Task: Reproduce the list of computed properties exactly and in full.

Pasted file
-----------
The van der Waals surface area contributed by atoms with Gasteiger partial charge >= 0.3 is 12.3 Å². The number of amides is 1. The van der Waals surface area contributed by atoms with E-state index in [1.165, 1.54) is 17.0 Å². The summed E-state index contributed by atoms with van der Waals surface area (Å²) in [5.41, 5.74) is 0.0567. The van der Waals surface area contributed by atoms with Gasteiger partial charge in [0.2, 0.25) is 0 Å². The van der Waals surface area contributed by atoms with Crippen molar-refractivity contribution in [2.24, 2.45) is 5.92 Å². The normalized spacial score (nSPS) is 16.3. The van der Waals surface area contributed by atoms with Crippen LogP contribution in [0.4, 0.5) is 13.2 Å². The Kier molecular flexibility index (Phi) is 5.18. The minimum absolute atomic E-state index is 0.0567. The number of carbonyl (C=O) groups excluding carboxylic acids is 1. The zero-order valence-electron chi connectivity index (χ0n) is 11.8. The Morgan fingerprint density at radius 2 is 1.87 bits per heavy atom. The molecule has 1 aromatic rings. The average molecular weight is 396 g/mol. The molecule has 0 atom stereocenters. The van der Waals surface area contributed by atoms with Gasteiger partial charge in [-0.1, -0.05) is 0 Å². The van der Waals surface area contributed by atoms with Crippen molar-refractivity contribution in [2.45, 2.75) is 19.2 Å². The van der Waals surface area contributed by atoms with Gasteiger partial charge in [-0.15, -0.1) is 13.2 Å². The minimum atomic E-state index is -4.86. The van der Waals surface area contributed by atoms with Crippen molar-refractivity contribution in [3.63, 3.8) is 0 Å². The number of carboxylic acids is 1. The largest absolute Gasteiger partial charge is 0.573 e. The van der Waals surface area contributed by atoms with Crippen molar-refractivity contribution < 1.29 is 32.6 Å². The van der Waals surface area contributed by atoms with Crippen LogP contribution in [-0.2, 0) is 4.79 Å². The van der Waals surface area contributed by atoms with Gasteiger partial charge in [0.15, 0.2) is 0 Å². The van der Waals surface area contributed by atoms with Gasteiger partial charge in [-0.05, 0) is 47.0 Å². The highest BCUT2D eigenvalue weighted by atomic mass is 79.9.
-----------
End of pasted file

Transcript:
The van der Waals surface area contributed by atoms with Gasteiger partial charge >= 0.3 is 12.3 Å². The number of amides is 1. The van der Waals surface area contributed by atoms with E-state index in [1.165, 1.54) is 17.0 Å². The summed E-state index contributed by atoms with van der Waals surface area (Å²) in [5.41, 5.74) is 0.0567. The van der Waals surface area contributed by atoms with Gasteiger partial charge in [0.2, 0.25) is 0 Å². The van der Waals surface area contributed by atoms with Crippen molar-refractivity contribution in [2.24, 2.45) is 5.92 Å². The normalized spacial score (nSPS) is 16.3. The van der Waals surface area contributed by atoms with Crippen LogP contribution in [0.4, 0.5) is 13.2 Å². The Kier molecular flexibility index (Phi) is 5.18. The minimum absolute atomic E-state index is 0.0567. The number of carbonyl (C=O) groups excluding carboxylic acids is 1. The zero-order valence-electron chi connectivity index (χ0n) is 11.8. The Morgan fingerprint density at radius 2 is 1.87 bits per heavy atom. The molecule has 1 aromatic rings. The average molecular weight is 396 g/mol. The molecule has 0 atom stereocenters. The van der Waals surface area contributed by atoms with Gasteiger partial charge in [-0.1, -0.05) is 0 Å². The van der Waals surface area contributed by atoms with Crippen molar-refractivity contribution in [2.45, 2.75) is 19.2 Å². The van der Waals surface area contributed by atoms with Gasteiger partial charge in [-0.15, -0.1) is 13.2 Å². The minimum atomic E-state index is -4.86. The van der Waals surface area contributed by atoms with Crippen molar-refractivity contribution in [3.63, 3.8) is 0 Å². The number of carboxylic acids is 1. The largest absolute Gasteiger partial charge is 0.573 e. The van der Waals surface area contributed by atoms with Crippen molar-refractivity contribution < 1.29 is 32.6 Å². The van der Waals surface area contributed by atoms with Crippen LogP contribution in [-0.2, 0) is 4.79 Å². The van der Waals surface area contributed by atoms with Gasteiger partial charge in [0.15, 0.2) is 0 Å². The van der Waals surface area contributed by atoms with Gasteiger partial charge in [-0.05, 0) is 47.0 Å². The highest BCUT2D eigenvalue weighted by atomic mass is 79.9.